Holtec watchdogs await testing of radioactive wastewater
WELLFLEET—About 30 opponents of a plan to dump wastewater from the Pilgrim Nuclear Power Station into Cape Cod Bay rallied Tuesday on Mayo Beach.
Wellfleet on Saturday became the last town on Cape Cod to condemn the plan by plant owner Holtec, with voters unanimously approving a citizen's petition opposing the proposed release of a million gallons of radioactive water.
Holtec does not need further federal approval to dump the water. But this week, Attorney General Maura Healey, a Democratic gubernatorial candidate, pledged to block Holtec's efforts at the state level.
“We’ve come a long way on this issue and I’ll be damn sure, in whatever capacity I serve, that we’re not going to have radioactive waste dumped down here,” Healey told CAI's Jennette Barnes.
Holtec CEO Kris Singh last month told U.S. Sen. Ed Markey he would wait for independent testing of the water to confirm whether its radioactive levels could harm marine life. Cape Cod Bay is a protected habitat for the endangered right whale.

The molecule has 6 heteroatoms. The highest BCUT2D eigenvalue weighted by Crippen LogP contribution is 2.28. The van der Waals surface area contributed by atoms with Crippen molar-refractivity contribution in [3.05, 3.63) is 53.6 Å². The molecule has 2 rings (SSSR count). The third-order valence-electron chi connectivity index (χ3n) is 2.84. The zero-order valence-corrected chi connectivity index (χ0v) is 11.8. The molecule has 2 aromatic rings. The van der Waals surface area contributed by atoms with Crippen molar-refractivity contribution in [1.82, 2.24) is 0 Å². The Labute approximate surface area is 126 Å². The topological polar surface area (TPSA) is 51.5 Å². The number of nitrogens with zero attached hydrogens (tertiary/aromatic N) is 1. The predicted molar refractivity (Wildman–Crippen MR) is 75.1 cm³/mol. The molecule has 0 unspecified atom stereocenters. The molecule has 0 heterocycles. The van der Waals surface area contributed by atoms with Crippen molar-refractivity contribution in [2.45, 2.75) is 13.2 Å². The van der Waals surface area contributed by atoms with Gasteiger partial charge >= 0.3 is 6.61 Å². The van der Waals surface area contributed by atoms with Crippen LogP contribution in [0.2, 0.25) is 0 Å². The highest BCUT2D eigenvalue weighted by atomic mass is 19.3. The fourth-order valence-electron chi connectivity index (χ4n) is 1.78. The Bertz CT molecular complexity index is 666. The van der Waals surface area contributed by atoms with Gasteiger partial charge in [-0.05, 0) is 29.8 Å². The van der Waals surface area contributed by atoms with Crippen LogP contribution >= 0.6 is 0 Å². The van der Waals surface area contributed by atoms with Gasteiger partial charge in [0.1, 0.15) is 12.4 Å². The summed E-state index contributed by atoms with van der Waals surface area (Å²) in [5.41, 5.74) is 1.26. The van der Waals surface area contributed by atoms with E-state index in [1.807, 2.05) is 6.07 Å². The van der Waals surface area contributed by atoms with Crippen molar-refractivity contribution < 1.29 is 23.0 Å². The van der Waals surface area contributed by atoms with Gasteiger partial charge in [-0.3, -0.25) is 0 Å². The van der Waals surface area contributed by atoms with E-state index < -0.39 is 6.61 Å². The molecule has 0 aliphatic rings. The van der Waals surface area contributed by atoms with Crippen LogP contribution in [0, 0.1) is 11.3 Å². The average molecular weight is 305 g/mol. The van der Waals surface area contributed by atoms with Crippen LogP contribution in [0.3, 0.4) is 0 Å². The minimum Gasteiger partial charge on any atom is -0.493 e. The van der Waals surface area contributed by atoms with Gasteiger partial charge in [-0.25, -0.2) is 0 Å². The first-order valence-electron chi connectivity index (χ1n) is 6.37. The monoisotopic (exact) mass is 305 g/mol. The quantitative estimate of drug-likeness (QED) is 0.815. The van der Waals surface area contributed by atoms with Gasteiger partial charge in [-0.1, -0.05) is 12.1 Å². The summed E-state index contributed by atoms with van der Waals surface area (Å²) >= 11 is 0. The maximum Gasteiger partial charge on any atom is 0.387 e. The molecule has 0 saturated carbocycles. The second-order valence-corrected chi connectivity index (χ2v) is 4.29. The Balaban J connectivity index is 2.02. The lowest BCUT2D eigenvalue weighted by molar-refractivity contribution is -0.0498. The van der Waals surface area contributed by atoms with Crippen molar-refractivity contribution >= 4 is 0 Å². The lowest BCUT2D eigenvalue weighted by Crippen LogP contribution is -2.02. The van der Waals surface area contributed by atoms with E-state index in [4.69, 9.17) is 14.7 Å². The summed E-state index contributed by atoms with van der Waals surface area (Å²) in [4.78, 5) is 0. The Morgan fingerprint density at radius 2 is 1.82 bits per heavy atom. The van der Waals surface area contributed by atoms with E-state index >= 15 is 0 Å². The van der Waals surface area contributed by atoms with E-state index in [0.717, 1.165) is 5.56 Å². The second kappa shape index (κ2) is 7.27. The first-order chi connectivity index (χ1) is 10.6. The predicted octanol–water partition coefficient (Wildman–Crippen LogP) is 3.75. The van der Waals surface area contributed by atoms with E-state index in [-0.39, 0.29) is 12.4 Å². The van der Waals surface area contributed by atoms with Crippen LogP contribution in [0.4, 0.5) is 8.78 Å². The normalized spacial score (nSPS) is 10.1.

State Rep. Sarah Peake, whose district includes Wellfleet, said that independent testing should settle the matter.
"We want to know what is in that goop; we're sure it's more than just nuclear waste," she told CAI. "And we have jurisdiction over a list of chemicals and pollutants as long as your arm, and all we need is to have one of those be in there."
The discharge would also threaten the region's economy and real-estate values, Peake said.
"I think even if they say it's within a legal range of radioactivity, I think it's going to ruin shellfishing, even if it ruins it in people's minds," said Candace Perry, who shellfishes on Wellfleet year-round.
Diane Turco, director of watchdog group Cape Downwinders, says she looks forward to the wastewater analysis.
"A fisherman can't throw a gum wrapper into the Bay without getting fined," Turco said. "There are laws that they cannot pollute and contaminate our Bay."
Singh did not respond to a request for comment.